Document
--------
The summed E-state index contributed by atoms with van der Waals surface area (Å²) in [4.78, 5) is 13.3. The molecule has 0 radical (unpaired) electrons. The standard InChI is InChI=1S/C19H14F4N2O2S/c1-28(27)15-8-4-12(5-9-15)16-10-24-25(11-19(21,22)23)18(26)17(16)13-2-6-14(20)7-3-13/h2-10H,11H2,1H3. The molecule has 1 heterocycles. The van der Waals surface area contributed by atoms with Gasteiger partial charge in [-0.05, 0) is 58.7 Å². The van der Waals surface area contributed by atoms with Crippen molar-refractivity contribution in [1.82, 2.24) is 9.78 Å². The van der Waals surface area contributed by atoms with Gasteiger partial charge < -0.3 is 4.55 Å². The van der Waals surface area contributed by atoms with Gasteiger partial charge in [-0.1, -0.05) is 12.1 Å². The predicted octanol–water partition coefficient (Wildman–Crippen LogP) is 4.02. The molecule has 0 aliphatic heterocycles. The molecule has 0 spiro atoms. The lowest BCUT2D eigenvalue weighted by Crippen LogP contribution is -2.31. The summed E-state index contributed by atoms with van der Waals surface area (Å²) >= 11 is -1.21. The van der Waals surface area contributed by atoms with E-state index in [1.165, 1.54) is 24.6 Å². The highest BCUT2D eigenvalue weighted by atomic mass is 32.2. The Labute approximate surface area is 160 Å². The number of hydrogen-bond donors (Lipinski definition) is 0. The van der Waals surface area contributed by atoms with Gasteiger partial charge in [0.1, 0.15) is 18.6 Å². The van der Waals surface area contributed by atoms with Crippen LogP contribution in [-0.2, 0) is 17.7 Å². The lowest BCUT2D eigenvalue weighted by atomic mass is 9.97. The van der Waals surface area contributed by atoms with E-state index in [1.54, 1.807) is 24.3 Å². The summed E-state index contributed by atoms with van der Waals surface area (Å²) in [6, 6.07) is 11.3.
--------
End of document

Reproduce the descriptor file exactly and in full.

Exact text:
The summed E-state index contributed by atoms with van der Waals surface area (Å²) in [4.78, 5) is 13.3. The molecule has 0 radical (unpaired) electrons. The standard InChI is InChI=1S/C19H14F4N2O2S/c1-28(27)15-8-4-12(5-9-15)16-10-24-25(11-19(21,22)23)18(26)17(16)13-2-6-14(20)7-3-13/h2-10H,11H2,1H3. The molecule has 1 heterocycles. The van der Waals surface area contributed by atoms with Gasteiger partial charge in [-0.05, 0) is 58.7 Å². The van der Waals surface area contributed by atoms with Crippen molar-refractivity contribution in [1.82, 2.24) is 9.78 Å². The van der Waals surface area contributed by atoms with Gasteiger partial charge < -0.3 is 4.55 Å². The van der Waals surface area contributed by atoms with Gasteiger partial charge in [-0.1, -0.05) is 12.1 Å². The predicted octanol–water partition coefficient (Wildman–Crippen LogP) is 4.02. The molecule has 0 aliphatic heterocycles. The molecule has 0 spiro atoms. The lowest BCUT2D eigenvalue weighted by Crippen LogP contribution is -2.31. The summed E-state index contributed by atoms with van der Waals surface area (Å²) >= 11 is -1.21. The van der Waals surface area contributed by atoms with E-state index in [1.165, 1.54) is 24.6 Å². The highest BCUT2D eigenvalue weighted by atomic mass is 32.2. The Labute approximate surface area is 160 Å². The number of hydrogen-bond donors (Lipinski definition) is 0. The van der Waals surface area contributed by atoms with Gasteiger partial charge in [0.1, 0.15) is 18.6 Å². The van der Waals surface area contributed by atoms with Crippen LogP contribution in [-0.2, 0) is 17.7 Å². The lowest BCUT2D eigenvalue weighted by atomic mass is 9.97. The van der Waals surface area contributed by atoms with E-state index in [1.54, 1.807) is 24.3 Å². The summed E-state index contributed by atoms with van der Waals surface area (Å²) in [6, 6.07) is 11.3.